The Royal Netherlands Academy of Arts and Sciences has selected seventeen new members. Academy members are prominent researchers active in all the disciplines. New members are nominated by peers from within and outside the Academy.
New members are nominated by peers from within and outside the Academy. The Academy has approximately five hundred members, divided between its Humanities and Social Sciences Division and its Science Division. Members are appointed for life. The new members will be installed on Monday 8 September 2014 at the Trippenhuis Building, the Academy’s headquarters.
The new members of the Academy are:
Wil van der Aalst (born 1966), Eindhoven University of Technology, has pioneered new methods and techniques for designing and analysing business processes. His work is internationally renowned. He makes use of process mining, a relatively new field that combines data mining and process modelling. The rapid growth of big data makes his scientific approach vital to process management within companies, institutions and other organisations. He is one of the most cited computer scientists in the world.
Wiep van Bunge (born 1960), Erasmus University Rotterdam, specialises in early modern philosophy and the intellectual history of the seventeenth century. His research has allowed us to look at the work of Spinoza and later kindred spirits in a new light. Van Bunge is particularly interested in the context of their work – i.e. political and religious events within the Dutch Republic – and the influence of their writings on the early Enlightenment.
Cornelia van Duijn (born 1962), Erasmus Medical Centre, has conducted trailblazing research in the field of genetic epidemiology. She combines genetic research in families with large-scale population studies. The aim is to identify the genes involved in complex neurodegenerative disorders such as Alzheimer’s, Creutzfeldt-Jacob and glaucoma.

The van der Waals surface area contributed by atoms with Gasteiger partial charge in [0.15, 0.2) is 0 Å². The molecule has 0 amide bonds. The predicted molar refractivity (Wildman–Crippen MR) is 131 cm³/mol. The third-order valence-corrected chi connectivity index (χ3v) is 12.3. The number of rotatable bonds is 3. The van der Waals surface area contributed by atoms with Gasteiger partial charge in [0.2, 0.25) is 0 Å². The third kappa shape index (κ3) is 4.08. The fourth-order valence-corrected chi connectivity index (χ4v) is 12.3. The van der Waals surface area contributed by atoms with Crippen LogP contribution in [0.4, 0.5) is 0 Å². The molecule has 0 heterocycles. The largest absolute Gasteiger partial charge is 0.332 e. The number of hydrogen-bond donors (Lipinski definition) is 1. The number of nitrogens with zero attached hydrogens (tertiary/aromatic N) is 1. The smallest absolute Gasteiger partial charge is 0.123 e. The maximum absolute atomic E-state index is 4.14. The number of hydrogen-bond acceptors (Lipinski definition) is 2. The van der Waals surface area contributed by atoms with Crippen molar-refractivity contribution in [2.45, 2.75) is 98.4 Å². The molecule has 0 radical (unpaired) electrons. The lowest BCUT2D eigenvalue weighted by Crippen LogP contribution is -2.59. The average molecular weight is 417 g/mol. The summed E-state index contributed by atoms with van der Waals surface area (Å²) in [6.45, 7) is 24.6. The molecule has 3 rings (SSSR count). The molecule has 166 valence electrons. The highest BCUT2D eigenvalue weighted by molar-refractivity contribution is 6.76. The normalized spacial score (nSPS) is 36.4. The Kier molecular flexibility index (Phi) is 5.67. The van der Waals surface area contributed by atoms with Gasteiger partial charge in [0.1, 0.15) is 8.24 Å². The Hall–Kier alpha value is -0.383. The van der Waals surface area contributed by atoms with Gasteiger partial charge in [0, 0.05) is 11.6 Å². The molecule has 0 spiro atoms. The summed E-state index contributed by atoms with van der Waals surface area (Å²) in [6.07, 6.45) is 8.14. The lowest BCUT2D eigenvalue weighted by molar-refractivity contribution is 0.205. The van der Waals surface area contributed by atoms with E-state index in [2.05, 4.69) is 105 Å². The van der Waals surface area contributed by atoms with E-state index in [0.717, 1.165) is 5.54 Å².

Carel Faber (born 1962), Utrecht University and KTH Royal Institute of Technology in Stockholm, works in the field of algebraic geometry. He is particularly interested in moduli spaces of curves, which play an important role in various branches of mathematics. Faber has studied several aspects of moduli spaces and has conducted ground-breaking research in this field.
Heino Falcke (born 1966), Radboud University Nijmegen, investigates the nature of black holes and the gas jets in their vicinity. His research combines astrophysics and particle physics. Using concrete observations, he confirmed his theory that high-energy cosmic radiation is detectable using the LOFAR radio telescope. He recently developed the theory that it must be possible to detect a ‘shadow’ of a black hole using radio frequencies, and plans to test it experimentally.
Rainer Goebel (born 1964), Maastricht University and the Netherlands Institute for Neuroscience, has conducted pioneering research in the fields of cognitive neuroscience and brain imaging. He is the developer of Brainvoyager, an fMRI data analysis software tool that allows for real-time visualisation of brain activity and of parts of the brain. Among other things, the tool enables patients suffering from depression or Parkinson’s disease to treat themselves using neurofeedback based on fMRI data from their own brains.
Jacob Goeree (born 1966), foreign member, University of Zürich, is well known for his research on auctions and how they operate. The way in which he links economic theory, experimental research and practical policymaking makes his work original, innovative and unique. Goeree uses his expertise to advise governments and others on how to optimise auction and market design, for example in order to reduce CO2 emissions.
Paul ’t Hart (born 1963), Utrecht University and Netherlands School of Government, operates at the interface between public administration, political science and psychology. He is an internationally renowned expert in the field of crisis management and political and government elites. He is one of the founders of the Netherlands’ Crisis Research Centre (COT). He is currently conducting research on public leadership.